Anomal3

Comments

On Changing Minds That Aren't Mine, and The Instinct to Surrender.

Thank you for the wonderfully detailed reply :) 
 

It's certainly worth considering that the internet may have a greater volume of content produced by crazy people. That doesn't ease my worries about a world full of people who are at least crazy at some low level sufficient to make them wrong about quite major stuff, but it does at least put my 'people are wrong on the internet?!' worries in better context.

If age alone is a heuristic of sanity, then things are looking quite bad because I think I'm one of the younger people who actively chats on the discord. But in general, I see what you mean and people are liable to change over time.

Regarding those who see their goal of kindness as an excuse to hate and persecute, that is certainly an issue. Binary two-party politics does tend to lead to a belief that anything you do is justified if it allows you to triumph over the truly evil, and that leads to no end of unpleasantness.

Regarding linking people essays and papers, unfortunately this doesn't tend to be received all too well. Norms-wise (in that community), it's generally seen as a bit rude to link people lengthy documents that the other person needs to read rather than providing a summary or argument as to why you personally believe the thing. That said, perhaps it would be worthwhile to do so anyway when I become frustrated with a conversation, rather than saying something rude or excusing myself and leaving without further debate.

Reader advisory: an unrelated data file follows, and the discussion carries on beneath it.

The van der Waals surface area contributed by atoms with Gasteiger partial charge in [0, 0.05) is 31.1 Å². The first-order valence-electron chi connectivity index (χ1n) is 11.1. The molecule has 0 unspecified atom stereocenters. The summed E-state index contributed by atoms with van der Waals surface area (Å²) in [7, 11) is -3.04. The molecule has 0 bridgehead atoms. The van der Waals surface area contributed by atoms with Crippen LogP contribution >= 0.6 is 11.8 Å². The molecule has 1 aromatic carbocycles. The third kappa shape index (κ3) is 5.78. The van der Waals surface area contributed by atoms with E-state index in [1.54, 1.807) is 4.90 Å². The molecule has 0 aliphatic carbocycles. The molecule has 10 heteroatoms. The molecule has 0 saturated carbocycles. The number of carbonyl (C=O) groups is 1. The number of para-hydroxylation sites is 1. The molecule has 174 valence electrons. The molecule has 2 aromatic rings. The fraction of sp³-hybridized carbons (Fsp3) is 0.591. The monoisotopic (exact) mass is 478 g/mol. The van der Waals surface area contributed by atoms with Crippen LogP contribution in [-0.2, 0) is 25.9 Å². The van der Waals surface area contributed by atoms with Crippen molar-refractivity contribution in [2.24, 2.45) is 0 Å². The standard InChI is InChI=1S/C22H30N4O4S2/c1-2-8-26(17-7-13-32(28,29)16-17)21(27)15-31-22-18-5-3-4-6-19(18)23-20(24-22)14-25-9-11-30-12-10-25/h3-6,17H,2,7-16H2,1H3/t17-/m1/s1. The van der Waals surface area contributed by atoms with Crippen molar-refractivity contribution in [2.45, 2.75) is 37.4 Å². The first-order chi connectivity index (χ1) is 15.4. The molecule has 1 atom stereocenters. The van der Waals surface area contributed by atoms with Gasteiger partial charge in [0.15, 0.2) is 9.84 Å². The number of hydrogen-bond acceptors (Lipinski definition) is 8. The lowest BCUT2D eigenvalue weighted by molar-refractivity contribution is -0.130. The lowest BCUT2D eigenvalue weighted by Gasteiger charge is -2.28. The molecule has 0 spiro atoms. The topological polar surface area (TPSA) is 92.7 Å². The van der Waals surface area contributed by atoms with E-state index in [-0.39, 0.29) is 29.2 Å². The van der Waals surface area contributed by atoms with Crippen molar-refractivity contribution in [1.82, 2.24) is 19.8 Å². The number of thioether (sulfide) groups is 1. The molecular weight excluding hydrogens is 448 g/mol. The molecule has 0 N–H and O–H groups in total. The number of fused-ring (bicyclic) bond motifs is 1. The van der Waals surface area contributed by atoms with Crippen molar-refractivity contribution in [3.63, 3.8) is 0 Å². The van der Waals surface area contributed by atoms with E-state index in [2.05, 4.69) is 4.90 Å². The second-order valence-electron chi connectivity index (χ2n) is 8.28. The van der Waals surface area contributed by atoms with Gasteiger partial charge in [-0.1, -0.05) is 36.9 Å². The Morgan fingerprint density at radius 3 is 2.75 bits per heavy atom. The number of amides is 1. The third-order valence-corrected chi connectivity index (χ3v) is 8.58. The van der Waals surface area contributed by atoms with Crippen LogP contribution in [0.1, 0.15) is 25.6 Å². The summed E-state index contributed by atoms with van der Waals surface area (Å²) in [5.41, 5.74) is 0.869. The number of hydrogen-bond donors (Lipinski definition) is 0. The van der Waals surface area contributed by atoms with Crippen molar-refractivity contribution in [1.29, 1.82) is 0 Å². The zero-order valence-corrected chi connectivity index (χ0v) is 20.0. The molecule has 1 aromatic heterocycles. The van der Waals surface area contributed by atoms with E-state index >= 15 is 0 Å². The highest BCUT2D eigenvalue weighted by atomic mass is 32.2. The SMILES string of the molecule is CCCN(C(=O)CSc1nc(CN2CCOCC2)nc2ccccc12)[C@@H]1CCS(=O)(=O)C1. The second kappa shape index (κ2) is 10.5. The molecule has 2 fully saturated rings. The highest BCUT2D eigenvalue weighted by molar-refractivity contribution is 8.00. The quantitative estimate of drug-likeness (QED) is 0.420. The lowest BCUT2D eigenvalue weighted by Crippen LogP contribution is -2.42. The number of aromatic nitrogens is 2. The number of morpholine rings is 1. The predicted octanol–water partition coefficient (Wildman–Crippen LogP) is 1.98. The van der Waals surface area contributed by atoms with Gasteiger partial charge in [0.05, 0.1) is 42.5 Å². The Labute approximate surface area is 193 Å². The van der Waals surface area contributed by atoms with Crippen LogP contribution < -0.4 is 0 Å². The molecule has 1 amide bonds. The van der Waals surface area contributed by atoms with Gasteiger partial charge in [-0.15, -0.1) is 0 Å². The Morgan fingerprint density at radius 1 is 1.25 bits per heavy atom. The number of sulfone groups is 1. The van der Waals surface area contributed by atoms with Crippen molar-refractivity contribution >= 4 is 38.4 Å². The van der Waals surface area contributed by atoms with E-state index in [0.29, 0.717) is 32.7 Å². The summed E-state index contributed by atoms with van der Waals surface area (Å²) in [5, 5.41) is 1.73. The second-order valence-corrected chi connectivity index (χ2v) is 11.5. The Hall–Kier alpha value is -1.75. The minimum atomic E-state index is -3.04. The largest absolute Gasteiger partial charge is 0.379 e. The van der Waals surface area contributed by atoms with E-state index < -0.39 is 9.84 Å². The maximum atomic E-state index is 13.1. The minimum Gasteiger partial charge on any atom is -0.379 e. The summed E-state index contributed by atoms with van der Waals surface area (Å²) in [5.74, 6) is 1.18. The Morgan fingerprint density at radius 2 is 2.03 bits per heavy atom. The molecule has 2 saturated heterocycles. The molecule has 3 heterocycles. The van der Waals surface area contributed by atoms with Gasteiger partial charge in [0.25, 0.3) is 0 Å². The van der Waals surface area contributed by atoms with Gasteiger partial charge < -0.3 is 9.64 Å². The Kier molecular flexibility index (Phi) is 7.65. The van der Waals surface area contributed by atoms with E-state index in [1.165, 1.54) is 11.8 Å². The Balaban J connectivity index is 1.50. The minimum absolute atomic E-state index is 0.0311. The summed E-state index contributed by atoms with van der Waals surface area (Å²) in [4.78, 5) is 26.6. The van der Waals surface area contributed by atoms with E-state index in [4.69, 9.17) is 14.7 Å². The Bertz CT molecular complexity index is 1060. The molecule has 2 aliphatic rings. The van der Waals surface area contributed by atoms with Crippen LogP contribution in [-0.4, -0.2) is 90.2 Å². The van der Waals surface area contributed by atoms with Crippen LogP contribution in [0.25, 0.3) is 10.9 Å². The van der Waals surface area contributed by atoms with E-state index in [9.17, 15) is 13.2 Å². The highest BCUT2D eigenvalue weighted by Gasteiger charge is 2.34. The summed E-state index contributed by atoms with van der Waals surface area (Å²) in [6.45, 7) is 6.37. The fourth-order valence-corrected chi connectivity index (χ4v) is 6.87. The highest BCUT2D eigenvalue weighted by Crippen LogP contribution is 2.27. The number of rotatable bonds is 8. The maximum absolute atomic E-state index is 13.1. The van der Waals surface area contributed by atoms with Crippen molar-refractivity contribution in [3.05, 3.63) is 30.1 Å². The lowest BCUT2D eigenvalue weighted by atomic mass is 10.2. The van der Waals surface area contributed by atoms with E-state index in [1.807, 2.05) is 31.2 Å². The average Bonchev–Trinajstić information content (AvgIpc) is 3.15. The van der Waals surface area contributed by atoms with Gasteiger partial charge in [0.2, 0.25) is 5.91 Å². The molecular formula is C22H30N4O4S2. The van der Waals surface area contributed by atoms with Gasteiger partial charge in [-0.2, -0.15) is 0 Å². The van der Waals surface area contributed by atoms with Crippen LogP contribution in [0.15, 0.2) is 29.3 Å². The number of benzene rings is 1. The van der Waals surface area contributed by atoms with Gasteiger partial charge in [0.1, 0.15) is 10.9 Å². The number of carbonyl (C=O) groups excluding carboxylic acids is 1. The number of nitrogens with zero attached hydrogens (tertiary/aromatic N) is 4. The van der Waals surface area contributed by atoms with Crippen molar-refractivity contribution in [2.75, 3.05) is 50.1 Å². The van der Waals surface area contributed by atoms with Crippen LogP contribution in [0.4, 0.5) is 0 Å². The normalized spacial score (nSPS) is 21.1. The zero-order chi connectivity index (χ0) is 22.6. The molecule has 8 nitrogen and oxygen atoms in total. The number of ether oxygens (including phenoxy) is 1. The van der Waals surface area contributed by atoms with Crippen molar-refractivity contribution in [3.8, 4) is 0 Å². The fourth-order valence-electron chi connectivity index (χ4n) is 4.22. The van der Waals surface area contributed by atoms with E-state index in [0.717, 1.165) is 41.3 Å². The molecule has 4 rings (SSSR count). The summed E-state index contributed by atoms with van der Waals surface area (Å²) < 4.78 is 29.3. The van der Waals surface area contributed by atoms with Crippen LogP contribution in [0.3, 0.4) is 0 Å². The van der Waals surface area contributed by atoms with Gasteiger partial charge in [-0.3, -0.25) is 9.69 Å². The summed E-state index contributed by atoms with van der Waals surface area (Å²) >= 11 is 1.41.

On the meta perspective, changing the minds of these people is of course not going to change much about the real world. It's just something I enjoy doing, really. And perhaps if I cannot make myself enjoy doing it, then the solution is what I'm already in the process of doing: Not arguing with them.

I will consider this, at least, but it would sadden me to lose what I had once enjoyed.

On Changing Minds That Aren't Mine, and The Instinct to Surrender.

This mentality is a good one. It's perhaps the high-level thing that used to guide me towards the behavior I'm looking to emulate but that I forgot to actively keep in my mind. A focus on understanding why people believe what they believe and a willingness to change my own mind may well have been the underlying positive trait that I have not been emulating in my present conversations. I will try to focus on this virtue and see if that improves things. Thank you.

3 Levels of Rationality Verification

I doubt a few minutes of pondering will provoke any significantly insightful thoughts, but on the off chance that they do here's what I've got:

A major pitfall of most tests is that they can end up examining a wide variety of confounding variables. For example if the test for rationality is based on a written prompt then it selects against those with dyslexia in spite of their rationality. If it's based on a spoken prompt then it selects for those with similar accents to the test-giver, or against those who had it read to them in a strange way. Ideally since the thing that we're selecting for is (I assume) practical reasoning skills, we would want the test to have some similarities to real life.

Thus the thought that comes to mind is an escape room which can be set up and run essentially-identically for each participant, whose puzzling elements require you to make Bayesian updates on multiple propositions that you were given an idea of the likelihood at the start. In order to avoid biasing the tests in favor of those with more general knowledge, the propositions would ideally be totally fictitious. It occurs to me that the elements of real-world pressure and communication would bias the test against those prone to anxiety, but given that that's a common problem when you're called on to apply your rationality skills in reality I think that may be an acceptable flaw, if no other options are obviously superior.